Is it ethical for hospitals to have Mickey D's on premises? - page 5

At the hospital where I am currently doing my clinicals, they have this luscious bakery. Doughnuts, cupcakes, regular 2-layer cakes, cookies, and on and on. Every time I pass it, my mouth waters. But... Read More

  1. by   jahra
    Quote from HARRN2b
    In America, it is about the almighty dollar. The dollar, and only the dollar, is the basis for most decisions in this country.
    Well said. When we had a family member at Tufts NE Medical-
    all they had were fast food type chains (not Mickey D's-it was conveniently
    across the street).

    The interesting part is they are a major education/research center
    for nutrition.

    Go figure!
  2. by   RunnerRN
    I don't know if it is so much an ethical issue, but I don't think it is necessarily the "right thing" to do. I think it goes back to the idea of actions speak louder than words. Many hospitals do things (or attempt to do things) for the greater good of the community. My hospital does helmet checks, child seat checks, food drives, etc etc etc.....we are also non-profit and generally a good place to work. We do not have a fast food chain on the campus, but our cafeteria doesn't always serve the healthiest fare. They have (in the last year) added the "lean choice" to the hot line; a lighter meal that usually tastes pretty good. Also, all hospitals in my state (MO) have to be smoke free by Sept. (So excited that smoking won't even be an option for the psych patients....no more fights over that).
    Personally, I haven't really eaten at fast food restaurants in about 10 years. Went on a charity spring break road trip in college and had to eat at McDs, and I occasionally eat a Taco Bell (about once every 6 months) as a treat. Subway is my "fast food" mainstay. It is more a health choice as opposed to a social statement, but I can't say my distate for the way most fast food companies conduct themselves doesn't figure in. (As an aside, my husband and I generally try to eat at non-chain restaurants overall)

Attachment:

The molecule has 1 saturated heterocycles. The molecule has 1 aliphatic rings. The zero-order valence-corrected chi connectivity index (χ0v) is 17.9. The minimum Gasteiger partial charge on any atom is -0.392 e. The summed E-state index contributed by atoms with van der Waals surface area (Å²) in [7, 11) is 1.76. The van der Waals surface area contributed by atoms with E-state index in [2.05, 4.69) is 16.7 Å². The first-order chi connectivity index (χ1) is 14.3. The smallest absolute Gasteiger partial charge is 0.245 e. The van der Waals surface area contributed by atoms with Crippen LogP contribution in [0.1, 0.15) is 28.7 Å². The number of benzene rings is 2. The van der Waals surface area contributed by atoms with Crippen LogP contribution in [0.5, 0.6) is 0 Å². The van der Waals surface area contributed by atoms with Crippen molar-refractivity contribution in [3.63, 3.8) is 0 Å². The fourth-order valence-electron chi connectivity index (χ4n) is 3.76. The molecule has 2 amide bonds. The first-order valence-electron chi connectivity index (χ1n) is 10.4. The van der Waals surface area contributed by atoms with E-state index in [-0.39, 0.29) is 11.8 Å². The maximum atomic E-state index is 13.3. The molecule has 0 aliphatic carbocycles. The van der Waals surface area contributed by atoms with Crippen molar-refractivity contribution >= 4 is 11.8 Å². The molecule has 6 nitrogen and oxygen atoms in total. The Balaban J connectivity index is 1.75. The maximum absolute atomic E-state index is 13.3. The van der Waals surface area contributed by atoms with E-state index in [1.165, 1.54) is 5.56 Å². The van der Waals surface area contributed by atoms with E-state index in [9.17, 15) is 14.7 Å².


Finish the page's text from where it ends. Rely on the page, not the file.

Either way, I'm getting off point. Of course everyone has to make their own decisions, but I do feel that hospitals should strive to make it pretty easy to make those decisions in a healthful way.

    (stepping down from soapbox).....
  3. by   Retired R.N.
    Ethics and food? What about the ethics of staffing so short handedly that nurses and aides sometimes don't get a chance to sit down and eat a meal of any kind? What about a paycheck so small that the "healthy" cafeteria meals are out of the question? Should a cold lunch brought from home be that person's only choice? Friends and relatives of accident victims may have been without a meal for a long time before they brought the patient to the hospital.

    To me, at least, it seems that a little "comfort food" (even if it's a Big Mac and french fries) can be a good idea now and then. We all know that there are foods that are better for our physical health, but if I am having leg cramps due to low potassium levels, I'll eat those french fries without the least bit of guilt, and be thankful they were available, especially if I need them when the cafeteria isn't open.
  4. by   SmilingBluEyes
    I honestly think fast food joints have no place on hospital campuses. And if money is a concern, these are no economical alternative to the dining room fare....it's all expensive junk from my point of view. So YES I do pack my own, healthy and cheap lunch/dinner. It's not that hard to do and it's definately better for my pocketbook and my health.

    Having these places on hospital campuses definately sends the wrong message, IMO.

close